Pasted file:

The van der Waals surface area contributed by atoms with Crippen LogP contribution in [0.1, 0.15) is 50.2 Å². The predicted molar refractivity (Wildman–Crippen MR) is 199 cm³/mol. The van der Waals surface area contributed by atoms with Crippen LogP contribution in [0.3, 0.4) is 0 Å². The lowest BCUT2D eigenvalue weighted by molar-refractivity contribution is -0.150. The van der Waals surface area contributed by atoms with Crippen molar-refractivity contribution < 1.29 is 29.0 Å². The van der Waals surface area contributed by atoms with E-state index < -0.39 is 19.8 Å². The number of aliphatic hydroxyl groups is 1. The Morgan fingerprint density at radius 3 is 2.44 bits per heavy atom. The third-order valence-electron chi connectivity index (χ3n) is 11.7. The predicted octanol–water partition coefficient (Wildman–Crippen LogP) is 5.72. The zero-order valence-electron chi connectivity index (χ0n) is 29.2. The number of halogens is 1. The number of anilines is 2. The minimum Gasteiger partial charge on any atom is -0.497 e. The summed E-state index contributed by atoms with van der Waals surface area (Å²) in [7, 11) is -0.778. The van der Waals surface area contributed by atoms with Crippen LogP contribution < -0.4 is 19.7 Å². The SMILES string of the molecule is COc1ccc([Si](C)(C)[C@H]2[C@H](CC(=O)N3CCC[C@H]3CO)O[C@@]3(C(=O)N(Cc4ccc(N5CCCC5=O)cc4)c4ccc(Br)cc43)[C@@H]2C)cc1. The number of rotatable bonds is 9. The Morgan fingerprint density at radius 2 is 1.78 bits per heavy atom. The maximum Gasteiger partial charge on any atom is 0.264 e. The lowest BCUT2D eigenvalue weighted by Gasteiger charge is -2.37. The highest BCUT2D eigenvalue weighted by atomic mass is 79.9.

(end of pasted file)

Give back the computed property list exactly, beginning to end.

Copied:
The van der Waals surface area contributed by atoms with Crippen LogP contribution in [0.1, 0.15) is 50.2 Å². The predicted molar refractivity (Wildman–Crippen MR) is 199 cm³/mol. The van der Waals surface area contributed by atoms with Crippen LogP contribution in [0.3, 0.4) is 0 Å². The lowest BCUT2D eigenvalue weighted by molar-refractivity contribution is -0.150. The van der Waals surface area contributed by atoms with Crippen molar-refractivity contribution < 1.29 is 29.0 Å². The van der Waals surface area contributed by atoms with E-state index < -0.39 is 19.8 Å². The number of aliphatic hydroxyl groups is 1. The Morgan fingerprint density at radius 3 is 2.44 bits per heavy atom. The third-order valence-electron chi connectivity index (χ3n) is 11.7. The predicted octanol–water partition coefficient (Wildman–Crippen LogP) is 5.72. The zero-order valence-electron chi connectivity index (χ0n) is 29.2. The number of halogens is 1. The number of anilines is 2. The minimum Gasteiger partial charge on any atom is -0.497 e. The summed E-state index contributed by atoms with van der Waals surface area (Å²) in [7, 11) is -0.778. The van der Waals surface area contributed by atoms with Crippen LogP contribution < -0.4 is 19.7 Å². The SMILES string of the molecule is COc1ccc([Si](C)(C)[C@H]2[C@H](CC(=O)N3CCC[C@H]3CO)O[C@@]3(C(=O)N(Cc4ccc(N5CCCC5=O)cc4)c4ccc(Br)cc43)[C@@H]2C)cc1. The number of rotatable bonds is 9. The Morgan fingerprint density at radius 2 is 1.78 bits per heavy atom. The maximum Gasteiger partial charge on any atom is 0.264 e. The lowest BCUT2D eigenvalue weighted by Gasteiger charge is -2.37. The highest BCUT2D eigenvalue weighted by atomic mass is 79.9.